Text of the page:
exploited. Such thinking requires going beyond official government
> MIM deduces the existence of the labor aristocracy from the following:
> > The fact that more than half the white work force can
> >sit around in office work, shuffle paper and work tepidly toward
> >technical and scientific progress is all an indication that they
> >can survive on the necessities of life provided by Third World
> >proletarians repressed by U.S.-backed military regimes.
> As I have already pointed out, MIM's glorification of the labor productive
> of durable-vendible commodities (which shows their use of the Smithean
> criterion of productive labor)is disingenuous. MIM does not champion
> productive labor, however defined, but the national bourgeoisie, which they
> conflate with workers in the tradition of Friedrich List and....
MIM replies: Only for those who cannot follow this, I will say that
the above is a polemic but not a literal truth. Mao was for proletarian
leadership of the peasantry and for that alliance's corralling of the
wannabe sector of the national bourgeoisie that felt cut out of the
action by imperialism. That sector of the national bourgeoisie which
in fact benefitted from its alliance with imperialism, usually through
its role as puppet in the state, Mao called "comprador" enemy.
Our critic here needs to be asked a common question: "We know what
you are against. What are you FOR?" Marxism-Leninism in the traditions of
Stalin and Mao has done more to mobilize productive laborers than
any other ideology this century. It is only idealism to say that
it didn't do enough. The point is to show something that worked better
in practice, but that will be impossible for our critic to do.
The only possible recourse is for the idealist enterprise of comparing
Maoist practice with ideals that our critic holds, instead of comparing
As for our strategy of allying with a national bourgeoisie at times,
or our strategy of allying with one faction of imperialists against another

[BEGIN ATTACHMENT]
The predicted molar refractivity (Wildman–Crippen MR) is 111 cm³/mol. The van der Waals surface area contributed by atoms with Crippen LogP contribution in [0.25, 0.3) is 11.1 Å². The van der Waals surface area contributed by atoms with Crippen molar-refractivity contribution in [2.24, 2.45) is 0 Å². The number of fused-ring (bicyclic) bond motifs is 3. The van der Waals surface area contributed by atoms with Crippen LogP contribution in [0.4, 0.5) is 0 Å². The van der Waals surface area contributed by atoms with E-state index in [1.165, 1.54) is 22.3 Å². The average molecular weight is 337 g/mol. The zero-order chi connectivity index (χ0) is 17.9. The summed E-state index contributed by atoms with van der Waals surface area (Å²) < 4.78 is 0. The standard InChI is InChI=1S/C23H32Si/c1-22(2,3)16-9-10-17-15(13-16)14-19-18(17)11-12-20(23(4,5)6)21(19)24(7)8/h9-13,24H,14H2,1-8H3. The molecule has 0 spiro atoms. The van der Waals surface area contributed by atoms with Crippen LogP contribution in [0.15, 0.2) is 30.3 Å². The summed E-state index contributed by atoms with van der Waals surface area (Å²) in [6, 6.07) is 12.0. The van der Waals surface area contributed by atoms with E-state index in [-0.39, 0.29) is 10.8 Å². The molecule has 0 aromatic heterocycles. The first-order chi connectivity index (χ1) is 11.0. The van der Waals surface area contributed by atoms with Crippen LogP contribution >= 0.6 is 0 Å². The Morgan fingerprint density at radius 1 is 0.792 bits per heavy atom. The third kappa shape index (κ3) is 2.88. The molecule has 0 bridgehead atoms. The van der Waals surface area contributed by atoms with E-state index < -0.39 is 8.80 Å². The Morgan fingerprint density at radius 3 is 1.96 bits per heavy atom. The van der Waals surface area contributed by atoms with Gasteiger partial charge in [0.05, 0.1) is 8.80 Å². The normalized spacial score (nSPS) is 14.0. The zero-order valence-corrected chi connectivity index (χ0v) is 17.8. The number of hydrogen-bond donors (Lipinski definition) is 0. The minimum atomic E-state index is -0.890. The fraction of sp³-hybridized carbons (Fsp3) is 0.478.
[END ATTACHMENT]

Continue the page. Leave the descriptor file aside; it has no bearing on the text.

sometimes, our critic opposes us. By 1995 we can say that this is
a perverse desire to see the proletariat on the losing side of
strategic battles--all for the benefit of our nihilist-idealist-purist
critics' ideals as stated somewhere in a poetry collection.
> That is, they don't turn away from the US because there is no substantial
> productive labor and then embrace it where they find it. Instead, they bow
> down to 'oppressed' national bourgeoisie (which, as competitive and
> technically backward capitals, undoubtedly don't get their 'fair' share of
> surplus value, something which seems to have made MIM enough indignant
> enough to accuse me of disregard for the people of the third world).
> On to their next point (which I do not reproduce), MIM does not understand
> the basic concept of extra surplus value. Of course innovators gain extra
> surplus value, and it is possible that workers for those innovative
> capitals may gain from it, though--as the conditions of production are
> continually revolutionized--most of that surplus value will have to be
> accumulated if the capital is to prolong its life. But the redistribution
MIM replies: There is a lot of surplus-value to be realized that
the capitalist risks losing when superexploiting labor. There is
plenty of space for our white-collar workers in that stage of
economic life alone. The ramifications of borders, militaries